For one thing, perhaps "Loser Pays" IP litigation reform might serve to mitigate the excesses in this area. (Ohhh... the poignant wailing that that notion produces in tortland!) I also have to wonder how IP litigation firms' expenses are covered prior to judgments or settlements? Is this stuff typically done on "spec?" And, are there the equivalent of "VC/investment funds" bankrolling these actions? I seriously doubt that our NLP boy Rob is paying out of pocket by the billable hour.

 THE NPE AT SILICON VALLEY HBO


LOL.

CODA

Pretty interesting read at The New Yorker:
Who Owns the Internet?
What Big Tech’s monopoly powers mean for our culture.
By Elizabeth Kolbert
...Thirty years ago, almost no one used the Internet for anything. Today, just about everybody uses it for everything. Even as the Web has grown, however, it has narrowed. Google now controls nearly ninety per cent of search advertising, Facebook almost eighty per cent of mobile social traffic, and Amazon about seventy-five per cent of e-book sales...
And Rob Budzinski wants him a piece of all that. "Rentier?"

Relatedly,
Google Just Proved That Monopolies Imperil Democracy, Not Just The Economy
Barry Lynn and his team of anti-monopoly researchers were fired by a think tank after criticizing the search giant.


WASHINGTON ― For the past decade, former business journalist Barry Lynn has used his perch at the New America Foundation to warn politicians and the public that a new era of corporate monopolies threatened not only American workers, but also democracy itself.

Lynn was just proven right: New America has fired him as head of its Open Markets program along with his team of about 10 researchers and journalists, after they called for an antitrust investigation of the think tank’s largest longtime donor, Google…
Naked Capitalism is also on the story: "New America Foundation Head Anne-Marie Slaughter Botches Laundering Google’s Money, Fires Anti-Trust Team at Eric Schmidt’s Behest."

OH, AND, ANOTHER THING,

apropos, read this in my AAAS Science Magazine:
Fostering reproducibility in industry-academia research
Science  25 Aug 2017:
Vol. 357, Issue 6353, pp. 759-761
DOI: 10.1126/science.aan4906


Many companies have proprietary resources and/or data that are indispensable for research, and academics provide the creative fuel for much early-stage research that leads to industrial innovation. It is essential to the health of the research enterprise that collaborations between industrial and university researchers flourish. This system of collaboration is under strain. Financial motivations driving product development have led to concerns that industry-sponsored research comes at the expense of transparency (1). Yet many industry researchers distrust quality control in academia (2) and question whether academics value reproducibility as much as rapid publication. Cultural differences between industry and academia can create or increase difficulties in reproducing research findings. We discuss key aspects of this problem that industry-academia collaborations must address and for which other stakeholders, from funding agencies to journals, can provide leadership and support…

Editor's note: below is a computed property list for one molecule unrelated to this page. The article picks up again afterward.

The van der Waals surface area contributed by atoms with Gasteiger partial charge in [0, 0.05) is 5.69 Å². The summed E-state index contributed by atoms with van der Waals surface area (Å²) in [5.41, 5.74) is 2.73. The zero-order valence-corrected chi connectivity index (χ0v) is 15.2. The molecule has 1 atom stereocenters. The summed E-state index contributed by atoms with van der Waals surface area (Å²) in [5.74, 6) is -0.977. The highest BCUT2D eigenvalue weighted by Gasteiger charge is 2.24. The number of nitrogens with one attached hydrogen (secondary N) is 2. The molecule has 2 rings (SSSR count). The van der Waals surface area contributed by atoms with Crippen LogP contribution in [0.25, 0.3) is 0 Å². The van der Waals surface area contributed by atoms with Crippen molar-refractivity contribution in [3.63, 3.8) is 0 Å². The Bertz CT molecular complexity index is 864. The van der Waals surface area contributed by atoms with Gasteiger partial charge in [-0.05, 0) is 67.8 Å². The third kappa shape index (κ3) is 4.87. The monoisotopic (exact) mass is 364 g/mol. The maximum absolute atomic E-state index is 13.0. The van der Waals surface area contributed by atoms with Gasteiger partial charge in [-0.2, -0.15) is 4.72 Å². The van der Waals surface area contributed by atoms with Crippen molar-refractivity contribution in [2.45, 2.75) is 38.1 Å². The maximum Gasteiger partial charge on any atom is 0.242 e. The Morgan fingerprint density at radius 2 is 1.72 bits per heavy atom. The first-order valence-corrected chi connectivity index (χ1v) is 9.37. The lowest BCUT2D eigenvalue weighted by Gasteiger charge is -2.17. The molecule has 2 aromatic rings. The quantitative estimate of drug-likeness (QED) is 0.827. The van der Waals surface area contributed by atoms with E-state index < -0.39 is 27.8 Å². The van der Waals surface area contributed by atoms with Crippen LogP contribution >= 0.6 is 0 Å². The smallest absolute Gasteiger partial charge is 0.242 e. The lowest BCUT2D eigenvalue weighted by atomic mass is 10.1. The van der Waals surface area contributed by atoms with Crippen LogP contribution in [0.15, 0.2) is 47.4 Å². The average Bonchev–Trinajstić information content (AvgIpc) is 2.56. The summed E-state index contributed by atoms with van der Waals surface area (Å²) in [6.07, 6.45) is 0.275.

Barriers to Sharing
Efforts to promote reproducible research have varied. One widely supported strategy is to increase the availability of data produced in studies, along with computer code written to clean and analyze data. Publishers and funders have instituted policies mandating data deposition or data management plans; however, success has not been uniform.

There are disincentives to open sharing of information. For academic research, rewards come from public presentations and publications that lead to recognition within the community, grants, and tenure. The emphasis on publications to reap academic rewards means that academic researchers can be reluctant to release information or even to fully describe their work. In industry, publishing is typically not a high priority; the goals are the provision of a product (whether goods or services) that will outstrip competitors and provide monetary rewards to investors. The need to obtain patents or maintain trade secrets to protect intellectual property (IP) can provide a strong financial incentive to not disclose or share information. Corporations see relatively little advantage to releasing data for research purposes, so any nonzero risk of consequences (even if only hypothetical) can be sufficient to shut down such efforts…

The Creative Commons license CC0 (which waives all rights of data authors) is attractive as it does not require data sets to have a “provenance” trail and can thus ease automated mining of data. However, lack of provenance tracking in CC0 creates challenges for data evaluation, interpretation of analyses, and accreditation of data generators, thus making CC-BY (in which author attribution is required) attractive. Both continue to be discussed as aspirational goals.

Irreproducible research wastes time, money, and resources. Academic researchers, universities, and other institutions, industry, funding agencies, and editors all have a role to play in raising research standards and creating an environment of trust between communities.
Hmmm... For one thing, I refer you to this book I cited a while back (scroll down):

____________

More to come...

No comments:

Post a Comment